Another way to think about the irritating annoyances that plague your day is to recognize how trivial and unimportant they are when we take into account the big picture. In the vast majority of cases, this minor nuisance is nothing compared to the many good things you experienced or did that very day, week, or year.
Give yourself a pat on the back for your achievements and brush the silly annoyances away, as they’re not even worth the attention.
6. Get some “me” time
If you know you’re the type who gets especially annoyed by people when you’re in an irritated state, then it may be worth to avoid human contact just for a short while. Have a few minutes (or hours) of introspection, find a quiet place to rest, take the time to pamper yourself and do what you love.
Also, keep in mind that irritability may be your body’s way of telling you that you need a break. Take a relaxing bath, listen to the music you love or take a walk in nature, whatever floats your boat.
7. Practice mindful breathing or meditation
Few methods can calm the mind like breathing techniques, yoga, and meditation, as these techniques have been devised specifically for that purpose and perfected for millennia. Meditation, in particular, can be the tool that allows you to disengage with your negative emotions and thoughts and shape your genuine attitude and behavior to those thoughts and emotions.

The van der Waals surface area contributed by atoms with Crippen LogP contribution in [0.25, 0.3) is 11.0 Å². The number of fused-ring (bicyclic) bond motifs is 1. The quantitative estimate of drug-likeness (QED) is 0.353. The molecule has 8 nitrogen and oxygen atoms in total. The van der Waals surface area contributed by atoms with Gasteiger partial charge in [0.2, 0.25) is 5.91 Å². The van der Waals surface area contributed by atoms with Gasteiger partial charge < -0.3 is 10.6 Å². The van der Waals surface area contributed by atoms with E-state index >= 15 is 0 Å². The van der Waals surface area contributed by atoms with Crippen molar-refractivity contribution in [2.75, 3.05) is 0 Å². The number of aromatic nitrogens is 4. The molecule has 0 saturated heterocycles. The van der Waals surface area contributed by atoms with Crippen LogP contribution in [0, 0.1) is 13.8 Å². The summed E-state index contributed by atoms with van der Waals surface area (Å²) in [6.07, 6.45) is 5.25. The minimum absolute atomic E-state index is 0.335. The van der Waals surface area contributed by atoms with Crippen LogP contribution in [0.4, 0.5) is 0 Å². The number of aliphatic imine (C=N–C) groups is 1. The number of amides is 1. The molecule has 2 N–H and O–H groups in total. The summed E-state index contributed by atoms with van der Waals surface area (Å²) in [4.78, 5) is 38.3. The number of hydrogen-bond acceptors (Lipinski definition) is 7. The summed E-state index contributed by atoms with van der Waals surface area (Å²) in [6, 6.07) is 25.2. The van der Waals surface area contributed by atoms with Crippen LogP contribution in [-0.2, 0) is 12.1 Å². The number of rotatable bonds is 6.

We have several meditation guides available on our website, here are some of the best ones:
8. Distract yourself
If you can’t be bothered to meditate and don’t feel like introspection really helps when you feel irritable, changing the social and physical setting completely or submerging yourself into a make-believe world via books, films, or your computer may be the thing you need to get your mind off the negativity and irritation... because sometimes, we just need to switch gears as soon as possible.
We highly encourage you to cherry-pick, as well as to mix and match all the techniques we recommend in this section of the article. You can also use them as a complementary treatment if you're taking medications or going to therapy due to a health concern related to feelings of irritability.